I’m teaching Gregorian chant online this summer. Enrollment is good – over 20 students! Each week I offer an online discussion forum for any questions that come up. A student posed the question below about Vatican II and chant in parishes. My response is longish but it might interest some of you. I’m especially interested in filling in holes and correcting some of my impressions which are based on things I have heard anecdotally. I welcome your additions and suggestions. – awr
Can you elaborate on what positive (or negative) role the Second Vatican Council had in the use or renewal of chant in Catholic parishes?
Great question. It is mixed. It’s important not to overstate how much Gregorian Chant was being done in parishes before Vatican II. Many, many parishes wanted High Mass (ie sung Mass) but couldn’t do the propers so they sang all the proper texts to a psalm tone. (Tozer published all the propers to psalm tones.) Many a Catholic must have thought Gregorian chant is great and it has two melodies in all … the psalm tones in modes 5 and 8!
Many parishes in the U.S. were singing the Ordinary, but many never did. According to Thomas Day (Why Catholics Can’t Sing), big parishes on the East Coast would have 5 Masses on Sunday. Four of these would be recited Low Mass, done in 40-45 minutes with no music. Only the last one was High Mass with chant (or polyphony), and the late morning High Mass had low attendance because it took longer.
There were many monasteries before Vatican II that were real centers of Gregorian chant, every liturgy, every day. At St. John’s Abbey all the priests went out to parishes on Sunday, so the young monks in seminary were the Sunday community. They generally sang the Introit and Communio, but depending on practice time they did the gradual and/or offertory to a psalm tone. The monks sang the Ordinary of course, but the congregation apparently didn’t really join in. Daily Mass during the week was very early in the morning, all recited with no music. Daily Vespers was sung in Gregorian chant, but all the other daily offices were chanted all on one pitch with no chant melodies.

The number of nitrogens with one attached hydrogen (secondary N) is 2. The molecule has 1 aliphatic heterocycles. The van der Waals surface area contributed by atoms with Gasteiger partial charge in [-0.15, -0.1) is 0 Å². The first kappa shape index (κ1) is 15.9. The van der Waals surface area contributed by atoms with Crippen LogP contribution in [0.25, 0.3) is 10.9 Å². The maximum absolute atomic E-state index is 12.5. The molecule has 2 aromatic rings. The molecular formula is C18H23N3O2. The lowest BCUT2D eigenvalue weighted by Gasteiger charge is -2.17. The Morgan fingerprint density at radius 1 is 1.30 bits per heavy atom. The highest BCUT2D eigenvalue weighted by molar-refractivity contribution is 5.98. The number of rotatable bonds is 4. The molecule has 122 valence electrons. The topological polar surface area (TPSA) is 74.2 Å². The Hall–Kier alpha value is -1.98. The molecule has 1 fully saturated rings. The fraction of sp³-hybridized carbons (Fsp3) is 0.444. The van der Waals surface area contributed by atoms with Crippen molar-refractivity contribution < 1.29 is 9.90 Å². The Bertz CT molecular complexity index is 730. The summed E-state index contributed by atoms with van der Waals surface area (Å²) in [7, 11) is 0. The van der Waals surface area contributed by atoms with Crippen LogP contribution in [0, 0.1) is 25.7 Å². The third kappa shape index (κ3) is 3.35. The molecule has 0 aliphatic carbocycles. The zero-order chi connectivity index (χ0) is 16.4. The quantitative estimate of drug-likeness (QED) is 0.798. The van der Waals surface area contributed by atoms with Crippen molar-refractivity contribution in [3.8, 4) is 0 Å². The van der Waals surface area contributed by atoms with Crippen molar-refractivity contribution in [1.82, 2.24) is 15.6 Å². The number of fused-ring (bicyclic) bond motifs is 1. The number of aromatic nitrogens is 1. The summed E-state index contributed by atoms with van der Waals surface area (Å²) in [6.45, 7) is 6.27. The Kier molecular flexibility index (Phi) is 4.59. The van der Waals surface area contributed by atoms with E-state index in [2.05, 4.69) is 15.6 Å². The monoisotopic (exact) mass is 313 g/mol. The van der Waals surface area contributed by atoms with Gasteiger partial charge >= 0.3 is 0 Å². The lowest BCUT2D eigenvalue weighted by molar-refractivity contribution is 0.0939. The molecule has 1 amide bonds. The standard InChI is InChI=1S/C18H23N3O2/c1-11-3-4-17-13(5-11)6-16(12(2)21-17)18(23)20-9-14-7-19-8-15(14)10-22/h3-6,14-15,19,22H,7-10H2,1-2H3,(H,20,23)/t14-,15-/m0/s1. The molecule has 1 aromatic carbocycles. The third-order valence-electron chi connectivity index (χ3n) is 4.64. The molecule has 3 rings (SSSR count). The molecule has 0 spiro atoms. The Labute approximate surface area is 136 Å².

In the early 1960s (during Vatican II) St. John’s moved from sung High Mass done entirely by the monks to recited “dialogue Mass” so the people could participate by reciting the Latin Mass parts. It earned us an editorial in a church music journal, “Murder in the Abbey.” I admit to some sadness that something beautiful was lost – monasteries all across the Catholic church which were islands singing the liturgy in Latin chant. I give that to God and pray for detachment.
There were parish congregations in Germany or the low countries that knew up to 5 or 6 Mass Ordinaries, if you can imagine. There were many parish choirs singing the propers. And because the Sunday propers were done every day in the following week before Vatican II, I’ve heard of Dutch parishes where enough choir members went to early daily Mass all week that they had daily High Mass with sung propers. Amazing.